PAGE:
A couple of weeks ago, David Chappell posted a great article on SOA and the Reality of Reuse. When someone mentions the idea of using SOA for reuse, I cringe. David does a great job blowing the “SOA for Reuse” argument out of the water. In the future, I will just send that link rather than spending the time arguing out the point.
But something nagged at the back of my brain about that post. David starts by talking about object reuse before making the parallel to services. The problem with that comparison is that object reuse hasn’t been a failure. When was the last time you wrote a String class? A Linked List? A Button? There’s been support for Buttons in Windows since at least the 3.x days (probably longer, but that’s before my time). Whatever your OO language of choice, there’s a big collection of reusable objects to go with it.
Given his position as “famous technology author”, I’m assuming David is
well aware of successes of object reuse. Furthermore, I doubt it was an
accident that in his article he writes that “reuse of
business objects failed” (emphasis added). While there has been
success around object reuse, essentially none of those successes have
been in a business scenario. In fact, there have been some high profile
projects such as Microsoft’s Business
and IBM’s San Francisco
crashed and burned been significantly less than successful.
So here’s the question: given that general object reuse has seen some success, what’s so different about business objects that causes reuse to fail utterly? Since we’re really interested in service reuse, knowing why some object reuse succeeds and other reuse fails will help us understand which services are likely to be reusable and which wont. I would say that success of object reuse hinges on context.
Wikipedia gives this definition of context: “The context of an event, word, paradigm, change or other reality includes the circumstances and conditions which surround it.” (emphasis in original) For example, the word “order” is ambiguous. If you’re using a procurement system for the military, you could conceivably be given an order to place an order. (OK, that’s silly. But you get the idea.) The word “order” has two different meanings. However, the words that surround the ambiguous term make the meaning clear. An order that you place is different that an order that you give. That’s context.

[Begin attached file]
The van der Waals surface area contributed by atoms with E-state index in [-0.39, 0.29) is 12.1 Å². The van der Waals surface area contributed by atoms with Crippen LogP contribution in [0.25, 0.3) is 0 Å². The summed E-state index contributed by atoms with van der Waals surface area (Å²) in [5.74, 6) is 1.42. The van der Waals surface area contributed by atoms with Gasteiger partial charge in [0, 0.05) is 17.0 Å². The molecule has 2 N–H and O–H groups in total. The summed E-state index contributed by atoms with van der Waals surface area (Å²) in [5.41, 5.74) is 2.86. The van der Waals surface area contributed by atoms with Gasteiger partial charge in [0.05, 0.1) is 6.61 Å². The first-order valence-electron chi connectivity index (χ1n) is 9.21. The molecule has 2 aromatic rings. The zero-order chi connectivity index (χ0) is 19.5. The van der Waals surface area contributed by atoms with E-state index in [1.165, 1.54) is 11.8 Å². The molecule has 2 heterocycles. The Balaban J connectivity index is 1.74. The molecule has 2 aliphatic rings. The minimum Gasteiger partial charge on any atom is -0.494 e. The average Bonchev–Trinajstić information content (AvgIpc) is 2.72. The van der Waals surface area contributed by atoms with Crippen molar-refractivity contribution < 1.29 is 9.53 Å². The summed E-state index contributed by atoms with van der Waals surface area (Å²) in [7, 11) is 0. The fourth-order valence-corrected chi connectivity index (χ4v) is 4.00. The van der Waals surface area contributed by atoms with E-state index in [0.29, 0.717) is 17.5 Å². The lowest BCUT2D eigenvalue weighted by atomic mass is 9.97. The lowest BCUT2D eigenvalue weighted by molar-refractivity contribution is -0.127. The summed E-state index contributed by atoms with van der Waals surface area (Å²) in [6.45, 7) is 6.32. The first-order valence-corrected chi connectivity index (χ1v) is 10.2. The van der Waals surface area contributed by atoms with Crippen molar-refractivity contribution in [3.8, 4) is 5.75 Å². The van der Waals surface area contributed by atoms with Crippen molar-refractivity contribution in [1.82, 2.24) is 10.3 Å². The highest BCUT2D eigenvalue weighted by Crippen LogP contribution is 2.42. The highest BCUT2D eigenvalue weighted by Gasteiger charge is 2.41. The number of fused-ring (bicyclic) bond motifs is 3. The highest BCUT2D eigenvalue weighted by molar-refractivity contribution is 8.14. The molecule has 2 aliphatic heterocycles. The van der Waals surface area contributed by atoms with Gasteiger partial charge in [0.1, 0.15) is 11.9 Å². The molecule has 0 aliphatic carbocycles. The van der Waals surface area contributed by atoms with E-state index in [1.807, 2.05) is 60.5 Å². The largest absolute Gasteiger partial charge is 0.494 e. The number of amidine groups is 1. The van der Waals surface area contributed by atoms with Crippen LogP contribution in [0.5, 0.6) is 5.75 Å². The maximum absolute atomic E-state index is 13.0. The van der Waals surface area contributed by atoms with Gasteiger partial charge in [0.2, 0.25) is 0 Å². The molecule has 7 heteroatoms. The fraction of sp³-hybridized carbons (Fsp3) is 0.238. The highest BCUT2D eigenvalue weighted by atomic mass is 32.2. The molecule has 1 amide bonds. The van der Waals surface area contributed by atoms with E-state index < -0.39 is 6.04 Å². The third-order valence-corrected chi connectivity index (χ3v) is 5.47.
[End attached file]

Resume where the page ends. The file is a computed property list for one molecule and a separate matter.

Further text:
A string or a linked list or a button has very little in the way of contextual needs. That is to say you can use it the exact same way in a wide variety of environments. A business object on the other hand has significant contextual requirements, which makes reuse difficult or impossible. For example, a Purchase Order object from the above-mentioned military procurement system sounds like it might be reusable. At least until you take into account the differences between branches of the military, between ordering tanks and ordering uniforms, between active units and reserve units, etc. Once the generic Purchase Order has been specialized to the point of practical usability for a given scenario, it’s no longer reusable in the general case.
Taking this back to the service realm, likewise I figure the reusable services will be the ones with little or no contextual needs. A good example is the identity and directory services such as Active Directory and its competitors. Sure, you use LDAP not SOAP to access it, but AD is certainly both reusable and a service plus it’s in wide usage. Other candidates for reusable services my team is looking at are service directory, management and operations, business activity monitoring and provisioning.
I actually think there will be less reuse in services than there was with objects. The value of reuse of services has to exceed not only the contextual issues but also the overhead of distributed access. Calling across the network is an expensive operation – whatever’s on the other side better be worth the drive. I’m guessing for services, more often than not, reuse won’t be worth the trip (if it’s possible at all).
Update: David pointed out to me that the last paragraph of his article begins:
Object reuse has been successful in some areas. The large class libraries in J2EE and the .NET Framework are perhaps the most important examples of this.
Doh! I guess my “assumption” that David is aware of successful object reuse was correct.